“…there aren’t any methods for boosting the ranking of your pages other than posting content that you think users will find interesting.”
But the only way its Knowledge Graph can assign context and intent to your content is by performing a semantic analysis of keywords inside it.
So, the very first step is to use a bigger pool of secondary keywords in your content.
But here’s the catch: the keywords need to demonstrate a certain level of intent. That is the sort of traffic you would prefer.
For finding keywords like these, the easiest way is to use the “Keywords Everywhere” extension.
Once you have installed the extension, just perform a Google search and check out the right side of your screen.
It tells you “Related Keywords” as well as “People also search for”.
Now, the keywords in the “People also search for” tab is what you need. Optimize your content for it.
Using those keywords, unnecessarily is not going to cut it. Make sure you add value for the readers.
Let’s look at one example now. I will go to my Google Discover feed and see if I can find an educational post. I will then run it through to show you the pattern of keyword usage in those posts.
I had a look at my Discover feed and found some results that a majority of people can understand. These three were there:
PS. It’s not a screenshot of Google Discover. Just snips of the three posts to avoid clutter.
To look at the various keyword phrases used, I think it’s best we look at an older one. So, we go with the article on PPC campaigns.
I am using the chrome extension “SEOquake” for this. I like SEOquake because it creates a detailed report on all the keywords in a given page. It also gives details about the number of words in a phrase. You can find the keywords with the right intent using this feature.
So, once we have the chrome extension in place, open the article and click on the extension in the top right corner. Here’s the high-level analysis it shows:
Following this, click on “Density” to check out the keywords.
Here are some of the 4-word keyword groups I found:
Also, look at some of the single-word keywords:
Now, will it suffice to add a lot of these keywords? No!
It is just there for the context.
So, be sure to use a good variety of secondary keywords that caters to different user journeys about the topic/product.
Striking a balance. Evergreen v. Trending
Now, a lot of people confuse Google Discover with the News feed.
These marketers end up trying to create viral content with catchy titles instead of evergreen content.
It doesn’t have to be this way, though.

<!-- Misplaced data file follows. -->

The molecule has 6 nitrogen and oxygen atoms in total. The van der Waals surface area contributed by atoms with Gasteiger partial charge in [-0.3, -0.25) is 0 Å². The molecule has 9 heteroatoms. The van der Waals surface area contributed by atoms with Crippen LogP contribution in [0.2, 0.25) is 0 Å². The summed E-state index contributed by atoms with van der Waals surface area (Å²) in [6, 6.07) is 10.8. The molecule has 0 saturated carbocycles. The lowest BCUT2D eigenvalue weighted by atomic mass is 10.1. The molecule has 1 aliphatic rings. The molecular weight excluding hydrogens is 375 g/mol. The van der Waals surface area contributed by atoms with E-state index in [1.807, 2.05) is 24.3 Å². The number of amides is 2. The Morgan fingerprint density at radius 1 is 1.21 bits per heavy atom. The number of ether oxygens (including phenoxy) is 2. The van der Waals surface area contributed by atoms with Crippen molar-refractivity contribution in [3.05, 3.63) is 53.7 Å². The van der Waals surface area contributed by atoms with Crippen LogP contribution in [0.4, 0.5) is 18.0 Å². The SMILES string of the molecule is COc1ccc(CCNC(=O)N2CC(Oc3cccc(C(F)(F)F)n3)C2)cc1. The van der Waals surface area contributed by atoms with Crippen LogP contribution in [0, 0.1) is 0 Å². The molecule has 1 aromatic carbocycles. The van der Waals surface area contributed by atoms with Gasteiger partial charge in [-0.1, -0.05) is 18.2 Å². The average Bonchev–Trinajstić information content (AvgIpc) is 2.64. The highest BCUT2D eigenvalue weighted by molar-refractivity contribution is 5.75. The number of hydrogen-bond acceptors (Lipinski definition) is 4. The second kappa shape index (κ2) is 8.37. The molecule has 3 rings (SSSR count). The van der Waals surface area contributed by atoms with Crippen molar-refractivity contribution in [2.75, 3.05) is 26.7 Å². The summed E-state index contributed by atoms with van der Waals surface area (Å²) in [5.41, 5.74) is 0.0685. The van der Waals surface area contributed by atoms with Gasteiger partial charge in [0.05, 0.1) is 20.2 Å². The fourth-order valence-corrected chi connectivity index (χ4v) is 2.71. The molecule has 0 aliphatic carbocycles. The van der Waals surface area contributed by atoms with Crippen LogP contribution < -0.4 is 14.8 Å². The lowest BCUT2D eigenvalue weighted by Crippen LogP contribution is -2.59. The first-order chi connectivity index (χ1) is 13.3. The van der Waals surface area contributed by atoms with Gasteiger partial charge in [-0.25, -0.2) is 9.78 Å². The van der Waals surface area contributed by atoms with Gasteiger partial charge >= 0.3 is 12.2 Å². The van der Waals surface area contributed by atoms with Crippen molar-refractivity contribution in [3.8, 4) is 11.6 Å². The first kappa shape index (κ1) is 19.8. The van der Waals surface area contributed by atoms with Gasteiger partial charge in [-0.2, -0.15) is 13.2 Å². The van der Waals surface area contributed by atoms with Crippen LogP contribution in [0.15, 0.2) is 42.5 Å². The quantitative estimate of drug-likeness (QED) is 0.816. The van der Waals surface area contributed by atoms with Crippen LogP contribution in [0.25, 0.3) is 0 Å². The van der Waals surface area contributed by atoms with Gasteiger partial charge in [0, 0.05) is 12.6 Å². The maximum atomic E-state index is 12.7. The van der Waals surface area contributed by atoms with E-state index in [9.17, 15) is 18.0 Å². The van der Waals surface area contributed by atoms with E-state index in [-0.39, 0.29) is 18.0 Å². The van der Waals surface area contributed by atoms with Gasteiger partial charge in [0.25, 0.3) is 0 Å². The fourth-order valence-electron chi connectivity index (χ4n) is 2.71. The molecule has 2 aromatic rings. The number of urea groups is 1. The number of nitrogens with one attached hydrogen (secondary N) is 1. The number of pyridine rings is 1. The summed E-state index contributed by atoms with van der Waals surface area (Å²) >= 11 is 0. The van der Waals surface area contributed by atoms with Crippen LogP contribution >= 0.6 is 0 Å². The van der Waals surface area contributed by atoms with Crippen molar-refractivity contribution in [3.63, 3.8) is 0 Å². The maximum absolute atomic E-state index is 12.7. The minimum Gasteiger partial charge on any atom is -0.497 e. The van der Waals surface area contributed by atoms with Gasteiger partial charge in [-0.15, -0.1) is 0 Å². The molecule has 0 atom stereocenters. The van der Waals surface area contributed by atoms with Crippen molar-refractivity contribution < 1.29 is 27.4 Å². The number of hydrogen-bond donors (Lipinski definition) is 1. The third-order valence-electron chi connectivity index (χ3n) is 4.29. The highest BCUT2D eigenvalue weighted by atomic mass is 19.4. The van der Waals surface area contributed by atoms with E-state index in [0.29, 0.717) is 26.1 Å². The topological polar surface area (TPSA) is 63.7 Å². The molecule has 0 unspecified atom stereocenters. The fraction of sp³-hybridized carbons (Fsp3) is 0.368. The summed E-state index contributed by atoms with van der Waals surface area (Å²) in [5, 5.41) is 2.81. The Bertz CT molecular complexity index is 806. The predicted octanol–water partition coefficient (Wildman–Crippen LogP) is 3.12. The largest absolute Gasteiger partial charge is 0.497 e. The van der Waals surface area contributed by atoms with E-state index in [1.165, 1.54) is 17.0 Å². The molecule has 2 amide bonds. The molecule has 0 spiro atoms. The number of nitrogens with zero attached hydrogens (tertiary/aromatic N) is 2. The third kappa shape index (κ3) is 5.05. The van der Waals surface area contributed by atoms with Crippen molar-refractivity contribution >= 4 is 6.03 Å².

While the feed has trending articles in the majority, it is also important to note that the CTR for those keywords is going to be lower.
Not only this, but the chances of getting your trending articles in Google Discover are also pretty thin if you are not a news publication with millions of readers.
But say you did crack it and managed one of your trending posts into the discover feeds, these posts with catchy titles will do no good after a couple of weeks of being posted.
So, your best shot is to create skyscraper content that helps your audience. That way, you won’t be compromising the chances of ranking in organic search and get a valuable audience from Google Discover at the same time.
AMP+GMB+Knowledge Graph: Cover the Basics.
To be featured in Google Discover, it is vital to have a Google My Business account or an entity in Knowledge Graph.
Unless you have either of these, there’s virtually no chance of you getting traffic from the Discover feed.
Make sure you have an up to date GMB profile with optimized geo-tagged images, relevant posts, and good reviews from customers.
Another important aspect of getting inside the Discover feed is to leverage AMP and deliver fast-loading pages to mobile users. And it’s not just about the traffic from Google Discover.
Fast-loading pages with AMP has an even more significant impact on your organic traffic. Websites with AMP experience a whopping 88% improvement in loading time as compared to traditional web pages. Have a look at these stats to understand the impact of AMP pages:
Another critical factor in getting traffic from Google Discover is to use high-resolution images in the posts/pages. Apart from increasing your chances of getting into Google Discover, it also helps you to get the optimum CTR after you’ve successfully made it to the feed.
With this, we conclude this guide optimizing the content strategy for Google Discover. Here’s a quick to-do for you to start getting traffic from Google Discover:
- Create thorough and insightful content
- Follow the AMP requirements.
- Use high-resolution images.
- Optimize content for semantic search.
- Optimized GMB Profile/Knowledge Graph entity.
- Highly engaging titles.
- Promote on social media platforms.
Once you have fully implemented all these pointers in your content strategy, you can start expecting traffic from Google Discover.